Salt Spring Island is a large island in the Salish Sea, close to Vancouver Island’s southeast corner (map). Quite a while ago I highlighted the photographs of the “Bob Akerman” museum, which comes via the comprehensive Salt Spring Island archives. There are a few other photo records of archaeological collections there which I thought were worth a quick look. For example, the picture above from the Charles Sampson Collection shows some fairly spectacular ground slate points to the left, and what may be a Charles phase (ca. 4,000 year old) contracting stem point to the bottom right. It’s not just archaeological collections that the archives has going for it, though. Continue reading
N'laka'pamux Basket undergoing conservation treatment. Source: LangleyMueum.org
I know I occasionally grumble about how regional, publicly funded museums in B.C. are almost devoid of archaeological and aboriginal substance, especially on the web. A happy exception to this is the Langley Centennial Museum near Vancouver, which has an unusual and interesting virtual exhibit of N’laka’pamux basketry. The museum is in the possession of a large collection of these baskets, made by an interesting historical figure from the Yale-Lytton area of the Fraser River: one Kathleen Pearson. The exhibit consists of a number of pages, including a short essay (5 pages) which is strangely not clearly linked, based around Boas et al.’s 1928 Bureau of American Ethnology Publication. The museum goes beyond the historical frame by discussing recent named weavers such as Mary Ann James, and the continuing tradition of N’laka’pamux basket making.
It is really great to see a relatively small museum explicitly recognizing that the world didn’t begin in 1846 and going beyond the story of white settlers as if they were a self contained pod of culture beamed down from Queen Victoria’s forehead. The other thing I particularly like about this small web exhibit is that the museum highlights the activities of another group of unsung heroes in the world of heritage conservation: the conservators who restore, stabilize and protect the artifacts entrusted to museums.
Posted in anthropology, Archaeology, archives, Cultural Resource Management, First Nations, history, Lower Mainland, Northwest Interior, Northwest Coast, Technology
Tagged basketry, baskets, conservation, Langley, Langley Centennial Museum, museums, N'laka'pamux
Ground stone celts (adze and chisel blades). Source: Katzie.ca
Hmmm: the pictures are low resolution, there isn’t much annotation, many are of replicas, and the page design HTML is wonky, causing a lot of sideways scrolling. Yet I really like the Katzie First Nation’s artifact gallery. And no, its not only because they give ground stone its rightful pride of place. Though, in the image above, feast your eyes on the uppermost left specimen – an unusual yet definitive example of a broad celt being bisected to form two narrow ones. In essence, an adze is being turned into two chisels. Chew on that, Spaulding and Ford. Also check out the specimens in the centre-right, where the sharpened bits differ in colour from the bodies. These are either patinated specimens subsequently reground and recycled, or speak to a process of heat treating or oiling or similar to enhance the raw material. You could read all about this in my M.A. thesis if it were online, which it isn’t. Or wasn’t until five minutes ago. But I digress.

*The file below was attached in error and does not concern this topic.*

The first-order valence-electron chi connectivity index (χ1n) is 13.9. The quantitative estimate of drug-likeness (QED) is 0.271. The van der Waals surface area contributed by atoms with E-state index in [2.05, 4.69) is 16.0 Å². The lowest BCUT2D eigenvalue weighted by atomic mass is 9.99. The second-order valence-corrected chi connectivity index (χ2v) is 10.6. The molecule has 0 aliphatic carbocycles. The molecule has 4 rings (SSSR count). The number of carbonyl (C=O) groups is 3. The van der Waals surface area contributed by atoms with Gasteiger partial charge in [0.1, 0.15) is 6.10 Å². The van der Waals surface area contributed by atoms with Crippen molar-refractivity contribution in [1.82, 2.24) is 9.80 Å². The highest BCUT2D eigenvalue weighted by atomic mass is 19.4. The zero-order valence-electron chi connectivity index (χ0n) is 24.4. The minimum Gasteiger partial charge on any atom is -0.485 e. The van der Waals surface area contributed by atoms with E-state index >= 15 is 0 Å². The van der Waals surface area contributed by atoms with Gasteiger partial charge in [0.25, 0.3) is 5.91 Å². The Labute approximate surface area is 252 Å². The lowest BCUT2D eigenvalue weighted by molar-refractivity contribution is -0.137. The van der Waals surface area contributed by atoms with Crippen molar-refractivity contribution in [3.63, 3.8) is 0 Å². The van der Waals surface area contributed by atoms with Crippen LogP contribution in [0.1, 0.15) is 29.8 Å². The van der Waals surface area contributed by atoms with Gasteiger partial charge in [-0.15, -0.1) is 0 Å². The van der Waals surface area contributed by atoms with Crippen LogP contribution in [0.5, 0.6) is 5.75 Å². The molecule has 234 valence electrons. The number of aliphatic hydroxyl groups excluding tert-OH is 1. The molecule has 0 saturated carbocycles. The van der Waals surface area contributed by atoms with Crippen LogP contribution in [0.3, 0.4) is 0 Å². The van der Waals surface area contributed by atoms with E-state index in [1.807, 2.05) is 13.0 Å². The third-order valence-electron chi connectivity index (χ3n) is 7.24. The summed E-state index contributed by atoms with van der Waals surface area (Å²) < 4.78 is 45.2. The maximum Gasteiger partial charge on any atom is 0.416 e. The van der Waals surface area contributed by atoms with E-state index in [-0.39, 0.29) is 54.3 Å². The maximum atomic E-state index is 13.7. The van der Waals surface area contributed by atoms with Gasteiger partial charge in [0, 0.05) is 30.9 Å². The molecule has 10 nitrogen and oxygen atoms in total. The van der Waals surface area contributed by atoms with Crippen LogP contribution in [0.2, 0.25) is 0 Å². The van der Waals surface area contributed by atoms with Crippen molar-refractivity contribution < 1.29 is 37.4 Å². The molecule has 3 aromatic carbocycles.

What I like is the text associated with these images.
Posted in Archaeology, First Nations, Lower Mainland, Northwest Coast, pics
Tagged british columbia, Coast Salish, Fraser River, Fraser Valley, Katzie, Katzie First Nation, museums
I’m a big fan of classic Northwest Coast art – it’s hard not to be. But there is also a large and highly talented array of indigenous Northwest Coast artists who work in a variety of media and contemporary idioms. One who recently caught my eye is Sitka Tlingit artist Nicholas Galanin. You probably recognize the figure in the foreground above: Bill Reid’s iconic “Raven and the First People” (if not from class, then from your 20$ bill), which tells the story of Raven-Travelling in ancient times, finding a clamshell, hearing noises inside, and releasing people and animals into a transforming world.
But wait, what’s that figure in the background, on the other side of the glass window, in the courtyard of the MOA?
Posted in alaska, First Nations, Haida Gwaii, Northwest Coast
Tagged art, Bill Reid, Haida Art, MOA, Museum of Anthropology, museums, Nicholas Galanin, sculpture, Sitka, tlingit, Tlingit Art